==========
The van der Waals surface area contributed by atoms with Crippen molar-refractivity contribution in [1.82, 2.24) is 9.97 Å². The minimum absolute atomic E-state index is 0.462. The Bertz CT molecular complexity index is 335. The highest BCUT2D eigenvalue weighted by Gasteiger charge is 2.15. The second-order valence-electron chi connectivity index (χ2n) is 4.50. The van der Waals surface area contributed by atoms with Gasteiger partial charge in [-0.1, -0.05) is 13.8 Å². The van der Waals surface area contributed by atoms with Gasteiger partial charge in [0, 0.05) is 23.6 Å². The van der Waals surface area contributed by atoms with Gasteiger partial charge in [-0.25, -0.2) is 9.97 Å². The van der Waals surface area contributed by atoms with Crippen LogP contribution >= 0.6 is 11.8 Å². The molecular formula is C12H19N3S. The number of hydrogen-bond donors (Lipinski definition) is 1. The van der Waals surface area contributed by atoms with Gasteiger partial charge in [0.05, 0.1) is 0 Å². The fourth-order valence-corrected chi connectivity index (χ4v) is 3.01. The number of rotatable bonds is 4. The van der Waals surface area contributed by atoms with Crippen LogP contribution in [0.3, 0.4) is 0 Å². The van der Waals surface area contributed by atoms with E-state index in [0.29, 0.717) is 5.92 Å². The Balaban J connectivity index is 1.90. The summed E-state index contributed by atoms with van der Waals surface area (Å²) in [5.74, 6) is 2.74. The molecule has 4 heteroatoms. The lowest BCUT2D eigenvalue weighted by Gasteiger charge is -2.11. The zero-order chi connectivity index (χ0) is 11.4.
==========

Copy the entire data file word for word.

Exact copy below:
The van der Waals surface area contributed by atoms with Crippen molar-refractivity contribution in [1.82, 2.24) is 9.97 Å². The minimum absolute atomic E-state index is 0.462. The Bertz CT molecular complexity index is 335. The highest BCUT2D eigenvalue weighted by Gasteiger charge is 2.15. The second-order valence-electron chi connectivity index (χ2n) is 4.50. The van der Waals surface area contributed by atoms with Gasteiger partial charge in [-0.1, -0.05) is 13.8 Å². The van der Waals surface area contributed by atoms with Gasteiger partial charge in [0, 0.05) is 23.6 Å². The van der Waals surface area contributed by atoms with Gasteiger partial charge in [-0.25, -0.2) is 9.97 Å². The van der Waals surface area contributed by atoms with Crippen LogP contribution >= 0.6 is 11.8 Å². The molecular formula is C12H19N3S. The number of hydrogen-bond donors (Lipinski definition) is 1. The van der Waals surface area contributed by atoms with Gasteiger partial charge in [0.05, 0.1) is 0 Å². The fourth-order valence-corrected chi connectivity index (χ4v) is 3.01. The number of rotatable bonds is 4. The van der Waals surface area contributed by atoms with Crippen LogP contribution in [0.3, 0.4) is 0 Å². The van der Waals surface area contributed by atoms with E-state index in [0.29, 0.717) is 5.92 Å². The Balaban J connectivity index is 1.90. The summed E-state index contributed by atoms with van der Waals surface area (Å²) in [5.74, 6) is 2.74. The molecule has 4 heteroatoms. The lowest BCUT2D eigenvalue weighted by Gasteiger charge is -2.11. The zero-order chi connectivity index (χ0) is 11.4.